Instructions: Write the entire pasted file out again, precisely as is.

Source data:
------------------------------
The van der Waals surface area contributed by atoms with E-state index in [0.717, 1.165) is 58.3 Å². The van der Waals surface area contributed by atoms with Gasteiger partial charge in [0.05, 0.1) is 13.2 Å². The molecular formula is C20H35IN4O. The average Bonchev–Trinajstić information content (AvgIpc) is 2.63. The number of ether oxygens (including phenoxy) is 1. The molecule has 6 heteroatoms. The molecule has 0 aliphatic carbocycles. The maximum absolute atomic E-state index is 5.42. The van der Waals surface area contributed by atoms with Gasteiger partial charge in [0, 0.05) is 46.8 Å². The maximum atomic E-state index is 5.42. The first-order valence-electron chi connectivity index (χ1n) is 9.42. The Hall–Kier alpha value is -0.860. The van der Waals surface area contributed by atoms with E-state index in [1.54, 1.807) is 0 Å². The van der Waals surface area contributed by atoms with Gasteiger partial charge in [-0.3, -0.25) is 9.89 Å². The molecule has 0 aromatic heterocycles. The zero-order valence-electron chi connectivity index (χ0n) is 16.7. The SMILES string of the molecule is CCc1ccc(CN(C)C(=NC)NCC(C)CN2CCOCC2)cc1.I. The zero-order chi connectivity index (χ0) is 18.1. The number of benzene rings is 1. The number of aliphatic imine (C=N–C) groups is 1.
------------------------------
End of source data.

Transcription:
The van der Waals surface area contributed by atoms with E-state index in [0.717, 1.165) is 58.3 Å². The van der Waals surface area contributed by atoms with Gasteiger partial charge in [0.05, 0.1) is 13.2 Å². The molecular formula is C20H35IN4O. The average Bonchev–Trinajstić information content (AvgIpc) is 2.63. The number of ether oxygens (including phenoxy) is 1. The molecule has 6 heteroatoms. The molecule has 0 aliphatic carbocycles. The maximum absolute atomic E-state index is 5.42. The van der Waals surface area contributed by atoms with Gasteiger partial charge in [0, 0.05) is 46.8 Å². The maximum atomic E-state index is 5.42. The first-order valence-electron chi connectivity index (χ1n) is 9.42. The Hall–Kier alpha value is -0.860. The van der Waals surface area contributed by atoms with E-state index in [1.54, 1.807) is 0 Å². The van der Waals surface area contributed by atoms with Gasteiger partial charge in [-0.3, -0.25) is 9.89 Å². The molecule has 0 aromatic heterocycles. The zero-order valence-electron chi connectivity index (χ0n) is 16.7. The SMILES string of the molecule is CCc1ccc(CN(C)C(=NC)NCC(C)CN2CCOCC2)cc1.I. The zero-order chi connectivity index (χ0) is 18.1. The number of benzene rings is 1. The number of aliphatic imine (C=N–C) groups is 1.